What about the fact that I woke up six minutes ago, have had no coffee and might as well still be asleep, at least as far as my brain is concerned?

“Don’t try to get ready in the dark,” says clinical sleep educator Terry Cralle. “Open the curtains and turn on the lights. Morning light exposure — and reduced light exposure at night — will help get you up and moving.”

Of course, a quick dose of caffeine can help you get going, too. In fact, Cralle points to a study that says even the smell of coffee can help you get up in the morning, adding that “a nearby programmable coffeemaker may help you avoid oversleeping.” Alternatively, pause outside the nearest Starbucks on your way and inhale deeply for five seconds.

Got it. Uh, how can I make sure this never, ever happens again?

Well, if this is a rare occurrence, Bregman suggests taking a hard look at what exactly happened. Did you stay up super late the night before? Did you set your alarm earlier than normal? Have you been working too hard lately? If the answer to any of those questions is yes, consider making a change to avoid oversleeping in the future.

More practically, since we already know that light is helpful in the mornings, Cralle advises, “Use a timer to turn on the bedroom lights in the morning and open the curtains when you wake up. There are also alarm clocks that simulate a natural sunrise, gradually increasing in brightness over a preset time prior to going off.”

If you oversleep often, Cralle also suggests revisiting your sleep schedule. “You may not be getting enough sleep,” she points out. “The majority of adults require seven to nine hours of sleep per night.” Consider, also, the possibility of an undiagnosed sleep disorder, which you can ask your healthcare provider about. “Untreated sleep disorders can leave you exhausted, making it difficult to wake up in the morning and increasing your chances of oversleeping,” Cralle adds.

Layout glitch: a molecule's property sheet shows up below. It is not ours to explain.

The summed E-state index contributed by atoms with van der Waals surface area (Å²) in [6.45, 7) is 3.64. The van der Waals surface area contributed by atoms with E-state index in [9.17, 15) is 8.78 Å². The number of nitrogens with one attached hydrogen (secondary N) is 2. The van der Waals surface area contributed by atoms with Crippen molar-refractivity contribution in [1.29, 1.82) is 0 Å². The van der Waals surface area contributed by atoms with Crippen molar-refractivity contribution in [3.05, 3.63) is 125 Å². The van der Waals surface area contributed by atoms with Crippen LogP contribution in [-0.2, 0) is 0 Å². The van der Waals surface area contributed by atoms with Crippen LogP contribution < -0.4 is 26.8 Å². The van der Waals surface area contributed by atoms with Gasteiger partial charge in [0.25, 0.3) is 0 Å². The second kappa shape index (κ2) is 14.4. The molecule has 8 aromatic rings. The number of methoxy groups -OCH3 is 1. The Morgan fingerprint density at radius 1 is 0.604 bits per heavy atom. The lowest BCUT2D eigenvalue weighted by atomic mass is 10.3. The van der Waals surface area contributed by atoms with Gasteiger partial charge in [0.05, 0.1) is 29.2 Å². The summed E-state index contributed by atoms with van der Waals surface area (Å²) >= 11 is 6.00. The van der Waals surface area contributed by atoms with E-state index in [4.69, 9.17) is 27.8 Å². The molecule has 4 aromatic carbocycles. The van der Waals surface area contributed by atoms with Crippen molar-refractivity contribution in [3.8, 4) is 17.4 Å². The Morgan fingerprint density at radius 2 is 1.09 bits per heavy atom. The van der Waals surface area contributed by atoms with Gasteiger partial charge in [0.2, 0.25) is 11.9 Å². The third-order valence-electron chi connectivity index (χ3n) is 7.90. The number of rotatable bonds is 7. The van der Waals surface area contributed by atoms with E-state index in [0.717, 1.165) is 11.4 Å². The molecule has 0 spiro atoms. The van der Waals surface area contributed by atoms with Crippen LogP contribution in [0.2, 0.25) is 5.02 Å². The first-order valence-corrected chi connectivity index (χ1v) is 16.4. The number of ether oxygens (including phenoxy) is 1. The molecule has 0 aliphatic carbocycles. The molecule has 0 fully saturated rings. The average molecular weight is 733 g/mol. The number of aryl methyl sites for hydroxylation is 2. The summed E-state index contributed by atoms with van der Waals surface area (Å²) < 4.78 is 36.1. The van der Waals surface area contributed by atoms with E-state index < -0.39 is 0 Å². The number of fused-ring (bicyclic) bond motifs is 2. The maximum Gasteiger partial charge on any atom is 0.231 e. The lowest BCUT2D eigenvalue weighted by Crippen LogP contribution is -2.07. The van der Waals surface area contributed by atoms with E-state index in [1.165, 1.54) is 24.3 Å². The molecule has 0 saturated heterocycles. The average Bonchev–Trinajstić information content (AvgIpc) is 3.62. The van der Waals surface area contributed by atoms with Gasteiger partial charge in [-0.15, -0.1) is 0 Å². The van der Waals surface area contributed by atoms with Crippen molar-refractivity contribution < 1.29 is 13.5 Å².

If you get enough sleep and a disorder is out of the question, Cralle provides some more general tips that can help you get up in the morning and feel more rested when doing so. “Put your alarm across the room so you have to get out of bed to turn it off,” she suggests. “Don’t use the snooze button, have consistent sleep and wake times and don’t undersleep during the week in the hopes of making up for it on the weekends. It’s much better to get sufficient sleep every day of the week.” You could also try using the “Bedtime” setting in the clock app on your iPhone, which reminds you to go to sleep and wake up at the same time every day.

I can try all that, sure, but I’m still not convinced it’ll never happen again.

And rightfully so! Humans oversleep: It happens to the best of us, and often at the absolute worst times. “The Today show’s Al Roker reportedly overslept — for the first time in 39 years — in 2013, missing the premiere of his early-morning program,” Cralle says. “Yahoo CEO Marissa Mayer reportedly overslept, arriving 90 minutes late for an important dinner meeting at the Cannes Lions International Festival of Creativity in France. Jody George, a triathlete from the U.K., was reported to have spent a year training for the 2014 Challenge Weymouth Triathlon. The night before the race, George is said to have set his alarm for 3 a.m., but after hitting the snooze button, he slept until 5:55 a.m., missing the race.”

And there’s more! “A Florida man spent 10 days in jail after he overslept and missed jury duty,” Cralle continues. “Los Angeles Angels outfielder Matt Joyce was late for a game against the Toronto Blue Jays in May of 2015 after he overslept, mistakenly thinking they were playing a night game instead of a day game. Hawaiian swimmer Duke Kahanamoku overslept at the 1912 Olympics, missing the 100-meter freestyle semi-final.”

The list goes on and on and on. So while we all know just how awful it feels in those rushed moments after you sleep past your alarm, remember, a) you’re not alone; and b) you wouldn’t have let it happen had you been awake, right?